The inside of your mouth is lined with three pairs of salivary glands -- the sublingual, submandibular and parotid glands. There are also hundreds of tiny ones tucked under the lining of your mouth, which makes it all the more baffling if you often wake up with a very dry mouth. Part of the reason for this is that you don't produce saliva when you're sleeping, but other factors also contribute to morning dry mouth. Fortunately, dry mouth causes can be simple to counteract.
The saliva in your mouth keeps your tongue moist and agile so that you can form words, and also moistens food, making it easier to swallow. The three pints or so of saliva you produce every day contains antibacterial properties that guard against infections. It also helps protect your tooth enamel from acidic foods and aids in breaking down starchy foods so that you can digest them.
Dry mouth, or xerostomia, can be caused by snoring. Regular snoring that is not caused by sleep apnea is caused by an obstruction to your upper airway, which causes you to open your mouth. Since you don't produce saliva when you're sleeping, the air moving in and out as you snore dries out the mucus membranes lining the inside of your mouth. Rinsing your mouth or drinking water when you wake up will alleviate dry mouth caused by snoring.
Sleep apnea causes you to stop breathing for a short time while you're asleep. In the most common type, obstructive sleep apnea, your throat muscles relax so much that your airway gets blocked. The more serious type of sleep apnea, central sleep apnea, happens when the signals that go from your brain to your breathing apparatus aren't right. Some people have a third type, called complex sleep apnea, which is a combination of the first two. In all cases, one of the symptoms is dry mouth. Central and complex sleep apneas are serious conditions that can be diagnosed through tests, so if you are waking up with a dry mouth and sore throat, you should consult your physician.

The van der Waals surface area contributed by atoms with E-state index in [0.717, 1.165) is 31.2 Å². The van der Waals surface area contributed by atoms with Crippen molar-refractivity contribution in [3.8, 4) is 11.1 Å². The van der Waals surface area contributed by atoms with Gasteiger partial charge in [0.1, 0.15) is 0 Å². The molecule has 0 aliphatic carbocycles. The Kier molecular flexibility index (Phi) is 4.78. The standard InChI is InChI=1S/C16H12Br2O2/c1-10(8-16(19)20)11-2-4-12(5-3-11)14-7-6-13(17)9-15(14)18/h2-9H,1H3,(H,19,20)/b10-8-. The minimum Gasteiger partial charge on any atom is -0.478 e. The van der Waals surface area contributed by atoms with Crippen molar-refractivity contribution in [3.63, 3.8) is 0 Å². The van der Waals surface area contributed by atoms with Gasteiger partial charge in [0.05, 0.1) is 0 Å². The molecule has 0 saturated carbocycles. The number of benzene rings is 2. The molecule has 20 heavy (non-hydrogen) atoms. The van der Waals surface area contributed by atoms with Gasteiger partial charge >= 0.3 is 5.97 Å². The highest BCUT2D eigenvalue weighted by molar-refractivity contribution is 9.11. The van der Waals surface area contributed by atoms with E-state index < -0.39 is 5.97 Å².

Certain medications can also cause dry mouth, both at night and during the day. Non-prescription cough and flu medicines, cold remedies, decongestants and antihistamines can cause dry mouth. Prescription analgesics and drugs that treat nausea, depression and anxiety contain ingredients that can cause dryness. Radiation and chemotherapy for cancer can also make your mouth dry.
There are several causes of dry mouth at night that are purely physical. Aging can slow the production of saliva, as can certain cancers. One of the first symptoms of both diabetes and Sjogren's Syndrome is dry mouth, and nerve damage can also cause this condition.
Treatments and Cures
It isn't possible to treat or cure dry mouth at night until you know what is causing it. Unless you're absolutely certain that the cause is snoring, a short-term medication or simply sleeping with your mouth open, you should consult your physician.
- University of the Cumberlands: Salivary Glands of Humans
- The Harvard Medical School Family Health Guide: What Causes Dry Mouth --- and What Treats It
- Stanford University: Snoring
- University of Maryland Medical Center: Sleep Apnea
- University of Michigan: Dry Mouth
- Ohio State University Medical Center: Diabetes and Oral Health